small business credit card swipe fees settled

By Jeff Domansky, Managing Editor

Visa and Mastercard reached a landmark antitrust settlement with US merchants, ending a protracted legal battle. The agreement aims to cap credit card fees for five years for retailers, potentially saving American merchants tens of billions of dollars.

Various merchant and retail business groups had battled in court with the credit card companies for nearly two decades. Some big retailers in the litigation included Home Depot, 7-Eleven and Starbucks.

Key elements of the agreement

Here’s how the agreement act could impact various players:

wine store accepting payments
  1. Fee reduction: The settlement will reduce credit and debit “swipe” or interchange card fees for merchants, potentially leading to lower consumer prices. It also provides a cap on increases for three to five years. This move is expected to enhance affordability and encourage more transactions.
  2. Estimated savings: Over the next five years, the settlement could result in as much as $30 billion in retailer fee savings. This substantial reduction in transaction costs is a significant win for merchants.
  3. Merchant empowerment: Businesses can now apply for rebates on swipe fees charged on credit card transactions dating back two decades.
  4. Consumer impact: While the settlement doesn’t directly alter fees, it allows merchants to pass credit card fees on to customers. Starting this fall, consumers may see surcharges for credit card payments. However, this move is expected to be rare, as most merchants will likely absorb the fees.
  5. Visa and Mastercard perspective: The settlement reflects the continued commoditization of transaction fees and increased competition for credit card giants and issuing banks. It underscores the growing importance of value-added services such as rewards programs in their business models.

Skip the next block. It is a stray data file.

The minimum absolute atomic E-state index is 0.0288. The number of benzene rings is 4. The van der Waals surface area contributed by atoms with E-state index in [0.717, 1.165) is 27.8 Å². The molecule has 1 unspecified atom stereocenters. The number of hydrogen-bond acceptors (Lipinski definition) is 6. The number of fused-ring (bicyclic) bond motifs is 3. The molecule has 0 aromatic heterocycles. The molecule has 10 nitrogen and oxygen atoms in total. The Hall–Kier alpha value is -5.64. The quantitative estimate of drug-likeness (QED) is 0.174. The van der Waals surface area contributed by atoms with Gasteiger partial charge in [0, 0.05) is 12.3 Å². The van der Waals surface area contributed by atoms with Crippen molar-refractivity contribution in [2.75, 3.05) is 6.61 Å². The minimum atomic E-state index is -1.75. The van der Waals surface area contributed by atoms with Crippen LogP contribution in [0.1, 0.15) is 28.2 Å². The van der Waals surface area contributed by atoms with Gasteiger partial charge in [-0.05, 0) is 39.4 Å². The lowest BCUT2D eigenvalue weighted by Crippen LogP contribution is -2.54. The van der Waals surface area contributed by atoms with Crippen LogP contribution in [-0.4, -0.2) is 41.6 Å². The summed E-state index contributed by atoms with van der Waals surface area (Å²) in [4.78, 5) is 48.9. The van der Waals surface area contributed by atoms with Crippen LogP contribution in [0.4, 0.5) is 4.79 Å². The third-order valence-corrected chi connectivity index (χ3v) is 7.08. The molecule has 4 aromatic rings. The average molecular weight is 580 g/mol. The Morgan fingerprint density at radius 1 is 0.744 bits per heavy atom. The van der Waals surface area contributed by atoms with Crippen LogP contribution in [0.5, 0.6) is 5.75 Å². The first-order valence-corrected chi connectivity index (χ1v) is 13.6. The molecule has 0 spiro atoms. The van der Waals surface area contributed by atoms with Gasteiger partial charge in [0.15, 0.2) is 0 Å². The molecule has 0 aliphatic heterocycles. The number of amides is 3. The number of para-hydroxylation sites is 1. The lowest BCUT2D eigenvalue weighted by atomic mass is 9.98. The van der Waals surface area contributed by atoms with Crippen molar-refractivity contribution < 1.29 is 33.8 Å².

6. Government stance: The US government has pledged to reduce credit card processing fees for small and medium-sized businesses. However, progress to date is limited.

Retail industry & advocacy response

retail stores

While pleased with some elements of the agreement, merchant and consumer advocates still see the need for future government limitations on anti-competitive rate-setting practices by the credit card giants.

“The end of anti steering provisions in the Visa/Mastercard settlement will fully unlock the ability for merchants to surcharge customers. The checkout experience will become more confusing as a result, and consumers should expect extra fees for using premium rewards or points cards,” said Eric Shoykhet, CEO of Link Money. “With the true cost of expensive cards being borne by the customer, there will likely be a shift in usage toward emerging low-cost payment methods like Pay by Bank.”

“While this settlement is a step in the right direction and will provide a limited amount of short-term relief to small businesses, it does not solve the long-term anti-competitive rate-setting practices that are the root of this problem,” said Jeff Brabant, vice president of federal government relations at the National Federation of Independent Business, a small-business advocacy group. “As long as the credit card networks, Visa and Mastercard, get to set the interchange rates for every bank that issues a credit card, anti-competitive pricing will remain, and small businesses will continue to pay artificially high rates.”

The reduced swipe fees that could come from the settlement aren’t much of a game-changer for merchants, National Retail Federation’s chief administrative officer and general counsel, Stephanie Martz, said in a statement to CNN. The saving would amount “to pennies on the dollar,” Martz added.